For Black History Month this February, we’d like to celebrate a few of the many Lavin speakers whose work year-round shows us how to honor the legacy and history of Black communities across America. These leading voices empower us to fight for racial justice and equality, and learn more about the history of this country.
“One of the iconic faces of Black politics in 1970s America” (Huffington Post), Angela Davis is internationally known for her ongoing work to combat all forms of oppression in the U.S. and abroad. In her work as an educator—both at the university level and in the larger public sphere—has always emphasized the importance of building communities for economic, racial, and gender equality.
Nikole Hannah-Jones is the Pulitzer Prize-winning creator of ‘The 1619 Project’ — the #1 New York Times bestseller which has now been adapted into a six-part docuseries on Hulu. She was named one of TIME’s 100 Most Influential People in the World for her work in uncovering the real origin story of Black Americans, and with it the true history of democracy.
George M. Johnson is a non-binary award-winning author and activist, their memoir All Boys Aren’t Blue was a New York Times bestseller. A powerful story of growing up as a young Black queer boy, their memoir was called “an exuberant, unapologetic memoir infused with a deep but cleareyed love for its subjects” by the New York Times. They’re listed as one of Out’s 100 Most Influential LGBTQ People.
An expert on the American economy, Heather McGhee is one of the most brilliant and influential thinkers on racial justice today. In her instant New York Times bestseller The Sum of Us — as well as the Young Reader’s edition and podcast of the same name — Heather reveals how racism costs everyone, and how, by fighting it, we can all prosper together.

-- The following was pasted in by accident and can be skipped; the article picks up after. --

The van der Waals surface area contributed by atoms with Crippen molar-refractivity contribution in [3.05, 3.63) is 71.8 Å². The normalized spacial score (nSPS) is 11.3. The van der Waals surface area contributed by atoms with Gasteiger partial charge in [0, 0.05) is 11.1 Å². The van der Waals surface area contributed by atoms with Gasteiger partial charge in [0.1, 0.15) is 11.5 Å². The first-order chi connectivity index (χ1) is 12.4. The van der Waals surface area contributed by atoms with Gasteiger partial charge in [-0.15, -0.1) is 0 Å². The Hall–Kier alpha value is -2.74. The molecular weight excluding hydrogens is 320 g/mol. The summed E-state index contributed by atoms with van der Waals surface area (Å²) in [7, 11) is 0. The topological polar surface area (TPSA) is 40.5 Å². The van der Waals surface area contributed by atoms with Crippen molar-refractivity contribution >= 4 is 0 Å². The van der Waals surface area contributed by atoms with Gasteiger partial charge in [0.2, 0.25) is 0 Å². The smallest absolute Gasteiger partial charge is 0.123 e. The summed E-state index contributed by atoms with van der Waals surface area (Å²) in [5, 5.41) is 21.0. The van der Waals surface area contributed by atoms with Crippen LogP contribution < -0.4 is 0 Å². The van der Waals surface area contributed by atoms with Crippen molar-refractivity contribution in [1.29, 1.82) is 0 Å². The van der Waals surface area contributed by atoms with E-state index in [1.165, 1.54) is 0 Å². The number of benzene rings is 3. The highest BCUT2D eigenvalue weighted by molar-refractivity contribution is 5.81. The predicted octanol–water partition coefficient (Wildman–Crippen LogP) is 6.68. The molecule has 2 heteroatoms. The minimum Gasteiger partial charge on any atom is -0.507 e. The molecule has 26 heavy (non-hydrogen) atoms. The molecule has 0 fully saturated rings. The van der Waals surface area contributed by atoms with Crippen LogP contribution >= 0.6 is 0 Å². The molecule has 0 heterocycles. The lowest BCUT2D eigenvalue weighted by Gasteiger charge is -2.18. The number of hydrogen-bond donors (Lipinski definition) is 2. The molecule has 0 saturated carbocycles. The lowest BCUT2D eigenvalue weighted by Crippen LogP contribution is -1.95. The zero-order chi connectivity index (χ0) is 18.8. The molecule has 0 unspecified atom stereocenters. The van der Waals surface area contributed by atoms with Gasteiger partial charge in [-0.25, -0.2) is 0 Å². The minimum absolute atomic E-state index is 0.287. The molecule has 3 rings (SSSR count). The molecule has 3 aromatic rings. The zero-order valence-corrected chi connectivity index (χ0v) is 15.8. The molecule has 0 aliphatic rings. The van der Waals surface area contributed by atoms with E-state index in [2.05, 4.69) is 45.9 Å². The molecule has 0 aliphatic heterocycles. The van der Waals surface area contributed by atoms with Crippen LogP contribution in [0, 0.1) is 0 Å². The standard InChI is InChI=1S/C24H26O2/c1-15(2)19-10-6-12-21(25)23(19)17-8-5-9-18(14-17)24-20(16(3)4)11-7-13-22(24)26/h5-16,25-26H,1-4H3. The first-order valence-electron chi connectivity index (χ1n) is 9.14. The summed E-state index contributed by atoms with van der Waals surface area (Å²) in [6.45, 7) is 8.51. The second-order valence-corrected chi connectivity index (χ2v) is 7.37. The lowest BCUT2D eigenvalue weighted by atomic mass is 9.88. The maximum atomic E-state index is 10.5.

Anna Gifty Opoku-Agyeman is the co-founder of the only non-profit organization addressing the pipeline and pathway problem for Black women in fields of economics, finance, and policy. In her book The Black Agenda, Anna features Black voices across various fields, all speaking to the question “What’s next?” as it pertains to centering Black people in policy matters in our country.
Against the backdrop of a renewed push for racial justice, Columbia Journalism School Dean and Peabody Award-winning journalist Jelani Cobb emerges as a clear voice in the fight for a better America. As a long-time staff writer at the New Yorker and editor of the magazine’s anthology The Matter of Black Lives, Cobb explores the complexities of race and inequality, while offering guidance for the future.